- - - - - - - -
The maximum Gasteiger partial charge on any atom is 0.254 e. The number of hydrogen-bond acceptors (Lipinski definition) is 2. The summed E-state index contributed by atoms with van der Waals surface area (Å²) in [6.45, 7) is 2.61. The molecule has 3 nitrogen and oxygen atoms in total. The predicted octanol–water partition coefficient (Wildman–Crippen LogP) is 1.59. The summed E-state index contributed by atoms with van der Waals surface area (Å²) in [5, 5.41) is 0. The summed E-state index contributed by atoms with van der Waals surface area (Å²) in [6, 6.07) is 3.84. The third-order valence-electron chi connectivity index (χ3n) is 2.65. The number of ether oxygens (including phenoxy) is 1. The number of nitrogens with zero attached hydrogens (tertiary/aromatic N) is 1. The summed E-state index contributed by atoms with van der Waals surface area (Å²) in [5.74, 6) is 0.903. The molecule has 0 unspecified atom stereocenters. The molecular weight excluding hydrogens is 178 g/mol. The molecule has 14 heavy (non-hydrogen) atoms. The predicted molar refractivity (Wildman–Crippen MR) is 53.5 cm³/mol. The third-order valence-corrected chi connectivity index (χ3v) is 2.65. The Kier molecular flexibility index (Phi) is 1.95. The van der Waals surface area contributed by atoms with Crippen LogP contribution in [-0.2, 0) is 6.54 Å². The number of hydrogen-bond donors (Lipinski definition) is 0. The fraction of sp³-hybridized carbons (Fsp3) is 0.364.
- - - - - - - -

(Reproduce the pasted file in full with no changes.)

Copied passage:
The maximum Gasteiger partial charge on any atom is 0.254 e. The number of hydrogen-bond acceptors (Lipinski definition) is 2. The summed E-state index contributed by atoms with van der Waals surface area (Å²) in [6.45, 7) is 2.61. The molecule has 3 nitrogen and oxygen atoms in total. The predicted octanol–water partition coefficient (Wildman–Crippen LogP) is 1.59. The summed E-state index contributed by atoms with van der Waals surface area (Å²) in [5, 5.41) is 0. The summed E-state index contributed by atoms with van der Waals surface area (Å²) in [6, 6.07) is 3.84. The third-order valence-electron chi connectivity index (χ3n) is 2.65. The number of ether oxygens (including phenoxy) is 1. The number of nitrogens with zero attached hydrogens (tertiary/aromatic N) is 1. The summed E-state index contributed by atoms with van der Waals surface area (Å²) in [5.74, 6) is 0.903. The molecule has 0 unspecified atom stereocenters. The molecular weight excluding hydrogens is 178 g/mol. The molecule has 14 heavy (non-hydrogen) atoms. The predicted molar refractivity (Wildman–Crippen MR) is 53.5 cm³/mol. The third-order valence-corrected chi connectivity index (χ3v) is 2.65. The Kier molecular flexibility index (Phi) is 1.95. The van der Waals surface area contributed by atoms with Crippen LogP contribution in [-0.2, 0) is 6.54 Å². The number of hydrogen-bond donors (Lipinski definition) is 0. The fraction of sp³-hybridized carbons (Fsp3) is 0.364.